From the perspective of emerging out of the glass elevator that connects the fifteenth floor of the Lamar Building with the penthouse that rests three storeys above it.
The structure, made of marble and glass, was designed by architect I.M. Pei in 1975—a commission from Senator R. Eugene Holley. Until the Senator’s arrest and subsequent imprisonment on charges of bank fraud, the penthouse served as his office in the sky.
The space is currently a studio for the painter Randy Lambeth, to whom I owe a debt of gratitude for permission to invade and shoot.
The above photograph is dedicated to the late Senator R. Eugene Holley, who died ten years ago this month. In the 1960s and 70s, Holley “was a man who put the gold in Golden Boy,” according to Chronicle columnist Bill Kirby. Yet the senator had quixotic dreams and was punished severely for reaching—literally—too high.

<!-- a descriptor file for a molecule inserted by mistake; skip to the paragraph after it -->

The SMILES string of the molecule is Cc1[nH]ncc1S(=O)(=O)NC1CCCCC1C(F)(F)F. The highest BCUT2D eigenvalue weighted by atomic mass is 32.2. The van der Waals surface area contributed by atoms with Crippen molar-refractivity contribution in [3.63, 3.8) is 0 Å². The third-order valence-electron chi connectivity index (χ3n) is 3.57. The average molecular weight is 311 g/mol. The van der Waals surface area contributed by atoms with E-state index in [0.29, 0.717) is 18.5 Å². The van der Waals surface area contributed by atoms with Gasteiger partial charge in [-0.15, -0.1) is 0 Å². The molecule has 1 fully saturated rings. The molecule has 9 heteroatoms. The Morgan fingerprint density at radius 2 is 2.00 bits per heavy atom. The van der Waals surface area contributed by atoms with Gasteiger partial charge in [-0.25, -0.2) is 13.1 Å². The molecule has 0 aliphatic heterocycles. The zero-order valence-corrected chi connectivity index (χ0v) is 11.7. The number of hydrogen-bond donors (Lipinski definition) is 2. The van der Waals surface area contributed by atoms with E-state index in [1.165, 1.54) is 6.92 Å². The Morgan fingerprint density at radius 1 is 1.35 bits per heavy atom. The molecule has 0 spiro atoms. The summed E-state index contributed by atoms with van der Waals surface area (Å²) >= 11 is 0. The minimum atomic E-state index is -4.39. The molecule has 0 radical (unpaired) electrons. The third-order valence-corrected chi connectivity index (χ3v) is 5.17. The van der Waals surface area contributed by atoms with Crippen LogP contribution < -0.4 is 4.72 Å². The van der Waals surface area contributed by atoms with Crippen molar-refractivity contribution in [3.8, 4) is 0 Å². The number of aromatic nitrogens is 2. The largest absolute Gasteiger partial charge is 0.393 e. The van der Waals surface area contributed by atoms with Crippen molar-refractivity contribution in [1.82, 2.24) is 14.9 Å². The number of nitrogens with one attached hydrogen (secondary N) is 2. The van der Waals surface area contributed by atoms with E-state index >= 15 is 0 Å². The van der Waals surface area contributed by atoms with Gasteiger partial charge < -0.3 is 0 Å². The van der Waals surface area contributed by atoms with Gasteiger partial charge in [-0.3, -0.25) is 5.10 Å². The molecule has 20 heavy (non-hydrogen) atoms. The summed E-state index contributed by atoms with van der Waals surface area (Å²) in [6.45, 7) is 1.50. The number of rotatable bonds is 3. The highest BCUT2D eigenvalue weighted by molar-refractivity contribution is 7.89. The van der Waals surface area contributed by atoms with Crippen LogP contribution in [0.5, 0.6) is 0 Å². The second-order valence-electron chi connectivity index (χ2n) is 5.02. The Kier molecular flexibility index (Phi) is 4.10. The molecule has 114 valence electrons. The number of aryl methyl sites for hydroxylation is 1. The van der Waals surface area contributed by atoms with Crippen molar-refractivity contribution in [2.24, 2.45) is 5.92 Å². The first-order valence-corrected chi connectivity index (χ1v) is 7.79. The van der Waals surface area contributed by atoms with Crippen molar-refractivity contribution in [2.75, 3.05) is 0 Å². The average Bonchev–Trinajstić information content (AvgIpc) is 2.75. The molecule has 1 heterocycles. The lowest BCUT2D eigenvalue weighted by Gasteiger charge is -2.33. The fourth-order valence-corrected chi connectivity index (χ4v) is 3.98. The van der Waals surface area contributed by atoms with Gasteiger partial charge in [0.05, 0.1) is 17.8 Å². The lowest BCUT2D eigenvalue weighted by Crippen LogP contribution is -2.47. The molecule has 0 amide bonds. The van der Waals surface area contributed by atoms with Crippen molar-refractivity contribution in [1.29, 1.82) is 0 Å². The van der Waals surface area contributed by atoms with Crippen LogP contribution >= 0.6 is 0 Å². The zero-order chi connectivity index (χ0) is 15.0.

Holley commissioned the glass penthouse seen here, designed by architect I.M. Pei in 1974. Completed the following year, this modernist structure of Italian marble and pale blue plate glass was without peer in the skyline of Augusta, Georgia—and so it remains. Initially derided as a slap in the face to Southern traditionalism, the penthouse has, over the decades, become an emblem of the ongoing struggle to revitalize the urban neighborhood it adorns. It’s the facade one sees in nearly every advertisement to entice suburbanites to wander downtown.
In heightening the contrast of the image, I vanquished the sky and clouds; I thought of bringing them back, and yet it seemed somehow right that the top of the Lamar Building should be literally in space—as out there on its own as it is in the human geography it occupies. – NPT (All rights reserved.)